When people in Indiana get a divorce, it is important for each of them to be fully informed about the other person’s financial situation. There may be cases in which one person tries to hide finances from the other. For example, a person might try to give money away to friends and family in order to reduce their net worth. However, gifts in excess of $15,000 are supposed to be reported on taxes.
A person could also claim that money given to them is a loan and should not be included in net worth. However, if there is no loan agreement specifying interest, it does not count as a loan. Funds placed in a 529 plan for a child’s college education should be tracked carefully. Even if neither person is trying to hide assets, there could be confusion in assessing the value of some investments if capital gains taxes incurred by a sale are not accounted for.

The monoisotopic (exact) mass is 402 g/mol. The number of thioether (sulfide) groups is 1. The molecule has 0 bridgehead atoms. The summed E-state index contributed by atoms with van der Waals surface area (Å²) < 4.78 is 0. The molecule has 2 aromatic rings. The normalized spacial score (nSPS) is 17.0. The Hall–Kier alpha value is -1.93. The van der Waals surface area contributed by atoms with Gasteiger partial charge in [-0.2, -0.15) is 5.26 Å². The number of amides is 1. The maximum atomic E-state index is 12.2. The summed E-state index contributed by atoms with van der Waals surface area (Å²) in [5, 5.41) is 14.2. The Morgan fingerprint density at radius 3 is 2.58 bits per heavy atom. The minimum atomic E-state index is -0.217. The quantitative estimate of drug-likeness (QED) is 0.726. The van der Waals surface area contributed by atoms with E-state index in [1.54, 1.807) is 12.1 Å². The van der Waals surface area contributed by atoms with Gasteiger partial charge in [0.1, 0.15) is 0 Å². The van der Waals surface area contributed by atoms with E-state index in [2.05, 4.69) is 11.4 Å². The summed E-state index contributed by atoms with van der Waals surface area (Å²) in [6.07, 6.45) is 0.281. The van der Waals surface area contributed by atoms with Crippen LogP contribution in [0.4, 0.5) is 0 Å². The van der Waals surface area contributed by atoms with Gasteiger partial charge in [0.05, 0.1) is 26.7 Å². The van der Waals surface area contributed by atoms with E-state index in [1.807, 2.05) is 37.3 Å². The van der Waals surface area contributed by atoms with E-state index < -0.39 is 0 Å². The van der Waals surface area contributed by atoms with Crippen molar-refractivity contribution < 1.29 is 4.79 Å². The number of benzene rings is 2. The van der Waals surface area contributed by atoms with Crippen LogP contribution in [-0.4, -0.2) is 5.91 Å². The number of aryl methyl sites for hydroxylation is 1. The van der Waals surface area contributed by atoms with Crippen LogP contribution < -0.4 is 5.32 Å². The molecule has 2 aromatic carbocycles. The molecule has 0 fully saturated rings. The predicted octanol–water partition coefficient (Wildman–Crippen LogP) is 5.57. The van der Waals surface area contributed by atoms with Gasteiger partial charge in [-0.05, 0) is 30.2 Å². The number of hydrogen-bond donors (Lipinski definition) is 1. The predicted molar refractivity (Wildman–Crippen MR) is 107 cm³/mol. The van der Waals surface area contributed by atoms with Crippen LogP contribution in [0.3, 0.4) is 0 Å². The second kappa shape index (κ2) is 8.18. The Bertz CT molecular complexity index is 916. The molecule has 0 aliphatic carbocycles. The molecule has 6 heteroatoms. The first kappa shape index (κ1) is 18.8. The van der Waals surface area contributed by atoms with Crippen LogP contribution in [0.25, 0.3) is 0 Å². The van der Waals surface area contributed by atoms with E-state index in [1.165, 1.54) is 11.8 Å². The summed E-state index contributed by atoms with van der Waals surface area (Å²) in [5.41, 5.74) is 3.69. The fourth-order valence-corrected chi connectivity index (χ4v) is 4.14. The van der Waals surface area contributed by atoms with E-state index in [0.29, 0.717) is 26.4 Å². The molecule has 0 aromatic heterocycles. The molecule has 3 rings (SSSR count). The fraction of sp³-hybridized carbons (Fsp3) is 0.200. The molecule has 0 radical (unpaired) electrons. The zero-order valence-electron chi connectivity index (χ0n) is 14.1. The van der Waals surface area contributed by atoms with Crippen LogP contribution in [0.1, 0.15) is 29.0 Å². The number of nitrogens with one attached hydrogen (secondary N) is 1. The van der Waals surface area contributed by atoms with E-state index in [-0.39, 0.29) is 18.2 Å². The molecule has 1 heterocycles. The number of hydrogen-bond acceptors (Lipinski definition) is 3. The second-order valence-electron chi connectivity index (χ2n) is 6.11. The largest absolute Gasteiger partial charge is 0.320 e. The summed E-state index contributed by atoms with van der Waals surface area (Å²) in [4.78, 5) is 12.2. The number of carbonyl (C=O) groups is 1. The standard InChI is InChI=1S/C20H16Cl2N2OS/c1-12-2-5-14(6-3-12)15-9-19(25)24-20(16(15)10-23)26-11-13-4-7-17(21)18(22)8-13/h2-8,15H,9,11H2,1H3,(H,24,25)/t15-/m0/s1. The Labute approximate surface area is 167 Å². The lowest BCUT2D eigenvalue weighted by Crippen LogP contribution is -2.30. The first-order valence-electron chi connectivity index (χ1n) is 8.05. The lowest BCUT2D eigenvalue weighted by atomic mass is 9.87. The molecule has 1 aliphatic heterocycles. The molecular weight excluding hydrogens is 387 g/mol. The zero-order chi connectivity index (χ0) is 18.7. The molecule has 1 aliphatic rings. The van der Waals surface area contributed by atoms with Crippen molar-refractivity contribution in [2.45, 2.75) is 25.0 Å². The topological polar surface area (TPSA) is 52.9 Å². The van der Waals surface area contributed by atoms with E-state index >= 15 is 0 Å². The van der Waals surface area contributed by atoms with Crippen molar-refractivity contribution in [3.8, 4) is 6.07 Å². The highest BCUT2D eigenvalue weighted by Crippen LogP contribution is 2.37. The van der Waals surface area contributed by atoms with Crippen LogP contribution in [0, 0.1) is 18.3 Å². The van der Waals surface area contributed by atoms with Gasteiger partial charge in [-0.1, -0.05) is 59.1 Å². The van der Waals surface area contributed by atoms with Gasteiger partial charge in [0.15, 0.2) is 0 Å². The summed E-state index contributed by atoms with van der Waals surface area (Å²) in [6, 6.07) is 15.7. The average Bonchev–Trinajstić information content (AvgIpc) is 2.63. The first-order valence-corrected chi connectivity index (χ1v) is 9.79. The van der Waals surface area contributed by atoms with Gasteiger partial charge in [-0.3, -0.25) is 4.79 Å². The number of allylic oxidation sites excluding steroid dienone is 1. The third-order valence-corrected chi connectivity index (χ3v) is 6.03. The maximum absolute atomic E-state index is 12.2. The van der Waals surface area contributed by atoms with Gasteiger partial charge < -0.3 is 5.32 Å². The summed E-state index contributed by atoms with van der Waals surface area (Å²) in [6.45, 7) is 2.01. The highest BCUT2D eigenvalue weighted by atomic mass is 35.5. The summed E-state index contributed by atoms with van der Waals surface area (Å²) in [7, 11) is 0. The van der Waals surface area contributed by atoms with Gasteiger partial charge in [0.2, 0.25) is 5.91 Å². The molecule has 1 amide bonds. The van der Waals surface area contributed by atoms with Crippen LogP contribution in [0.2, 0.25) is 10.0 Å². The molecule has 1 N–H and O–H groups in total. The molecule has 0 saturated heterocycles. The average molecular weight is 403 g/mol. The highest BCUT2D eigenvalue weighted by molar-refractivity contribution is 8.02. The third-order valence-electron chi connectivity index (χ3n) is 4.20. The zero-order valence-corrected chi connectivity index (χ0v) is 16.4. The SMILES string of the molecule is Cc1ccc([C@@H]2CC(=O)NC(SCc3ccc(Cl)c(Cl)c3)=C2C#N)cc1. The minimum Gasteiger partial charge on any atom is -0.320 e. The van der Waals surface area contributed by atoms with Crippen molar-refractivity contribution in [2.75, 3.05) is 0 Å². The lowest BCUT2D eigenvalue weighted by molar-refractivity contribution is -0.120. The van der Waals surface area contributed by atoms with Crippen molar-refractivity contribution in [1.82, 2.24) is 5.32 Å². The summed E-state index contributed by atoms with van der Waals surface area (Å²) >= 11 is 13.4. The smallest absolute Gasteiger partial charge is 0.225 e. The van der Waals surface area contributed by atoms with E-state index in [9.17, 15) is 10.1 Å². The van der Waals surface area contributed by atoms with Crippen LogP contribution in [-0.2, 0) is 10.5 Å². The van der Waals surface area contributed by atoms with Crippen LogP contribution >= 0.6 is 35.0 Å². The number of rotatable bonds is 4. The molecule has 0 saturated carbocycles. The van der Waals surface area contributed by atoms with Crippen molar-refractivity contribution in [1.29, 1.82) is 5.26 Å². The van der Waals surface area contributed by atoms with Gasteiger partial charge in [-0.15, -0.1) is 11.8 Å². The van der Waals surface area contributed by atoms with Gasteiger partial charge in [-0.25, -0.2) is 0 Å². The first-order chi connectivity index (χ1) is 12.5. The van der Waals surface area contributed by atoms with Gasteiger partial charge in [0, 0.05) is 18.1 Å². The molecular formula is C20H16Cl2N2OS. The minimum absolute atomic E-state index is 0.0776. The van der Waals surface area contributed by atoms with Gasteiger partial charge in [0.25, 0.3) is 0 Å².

Assessing the value of equity compensation for non-business owners may be a complex process. Employer-provided life insurance policies may need to be reviewed. Businesses could also be used to hide assets. For example, a business owner might try to make the business look as though it earned less money than it did by using business deductions in IRS section 179. Business owners might also try to reduce profits with personal expenses.
Even if both people are sharing information in good faith, it can be easy to overlook some assets or to calculate their value incorrectly. Another common error is for one person to keep the home without accounting for the costs of taxes, insurance and upkeep. For some people, it may be helpful to have a team that includes both financial professionals and family law attorneys to ensure that the marital finances are thoroughly examined.